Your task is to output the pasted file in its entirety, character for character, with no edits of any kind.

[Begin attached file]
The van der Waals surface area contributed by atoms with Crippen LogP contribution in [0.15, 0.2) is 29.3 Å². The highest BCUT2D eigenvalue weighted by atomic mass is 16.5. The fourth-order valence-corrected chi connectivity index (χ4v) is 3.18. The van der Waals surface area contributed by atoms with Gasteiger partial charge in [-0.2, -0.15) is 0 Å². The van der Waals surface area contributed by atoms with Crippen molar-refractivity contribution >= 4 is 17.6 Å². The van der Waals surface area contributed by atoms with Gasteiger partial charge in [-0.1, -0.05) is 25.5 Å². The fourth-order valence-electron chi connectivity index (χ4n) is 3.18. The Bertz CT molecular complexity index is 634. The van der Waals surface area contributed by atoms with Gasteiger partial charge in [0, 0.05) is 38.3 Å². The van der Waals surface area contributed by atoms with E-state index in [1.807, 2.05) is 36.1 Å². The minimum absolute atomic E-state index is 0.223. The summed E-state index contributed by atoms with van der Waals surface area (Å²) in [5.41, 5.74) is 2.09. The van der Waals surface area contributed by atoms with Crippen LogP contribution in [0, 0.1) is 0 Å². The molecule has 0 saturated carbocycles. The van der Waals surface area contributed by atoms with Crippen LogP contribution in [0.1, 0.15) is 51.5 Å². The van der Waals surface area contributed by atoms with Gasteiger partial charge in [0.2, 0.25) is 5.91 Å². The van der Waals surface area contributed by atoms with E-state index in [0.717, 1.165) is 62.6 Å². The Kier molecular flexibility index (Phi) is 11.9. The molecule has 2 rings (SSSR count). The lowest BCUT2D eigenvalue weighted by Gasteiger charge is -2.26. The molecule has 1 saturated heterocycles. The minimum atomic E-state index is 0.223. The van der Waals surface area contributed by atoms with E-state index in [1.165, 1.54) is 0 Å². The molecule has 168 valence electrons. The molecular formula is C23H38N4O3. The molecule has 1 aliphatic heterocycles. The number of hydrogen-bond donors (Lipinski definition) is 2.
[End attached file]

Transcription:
The van der Waals surface area contributed by atoms with Crippen LogP contribution in [0.15, 0.2) is 29.3 Å². The highest BCUT2D eigenvalue weighted by atomic mass is 16.5. The fourth-order valence-corrected chi connectivity index (χ4v) is 3.18. The van der Waals surface area contributed by atoms with Gasteiger partial charge in [-0.2, -0.15) is 0 Å². The van der Waals surface area contributed by atoms with Crippen molar-refractivity contribution >= 4 is 17.6 Å². The van der Waals surface area contributed by atoms with Gasteiger partial charge in [-0.1, -0.05) is 25.5 Å². The fourth-order valence-electron chi connectivity index (χ4n) is 3.18. The Bertz CT molecular complexity index is 634. The van der Waals surface area contributed by atoms with Gasteiger partial charge in [0, 0.05) is 38.3 Å². The van der Waals surface area contributed by atoms with E-state index in [1.807, 2.05) is 36.1 Å². The minimum absolute atomic E-state index is 0.223. The summed E-state index contributed by atoms with van der Waals surface area (Å²) in [5.41, 5.74) is 2.09. The van der Waals surface area contributed by atoms with Crippen LogP contribution in [0, 0.1) is 0 Å². The molecule has 0 saturated carbocycles. The van der Waals surface area contributed by atoms with Crippen LogP contribution in [0.1, 0.15) is 51.5 Å². The van der Waals surface area contributed by atoms with Gasteiger partial charge in [0.2, 0.25) is 5.91 Å². The van der Waals surface area contributed by atoms with E-state index in [0.717, 1.165) is 62.6 Å². The Kier molecular flexibility index (Phi) is 11.9. The molecule has 2 rings (SSSR count). The lowest BCUT2D eigenvalue weighted by Gasteiger charge is -2.26. The molecule has 1 saturated heterocycles. The minimum atomic E-state index is 0.223. The van der Waals surface area contributed by atoms with E-state index in [1.165, 1.54) is 0 Å². The molecule has 168 valence electrons. The molecular formula is C23H38N4O3. The molecule has 1 aliphatic heterocycles. The number of hydrogen-bond donors (Lipinski definition) is 2.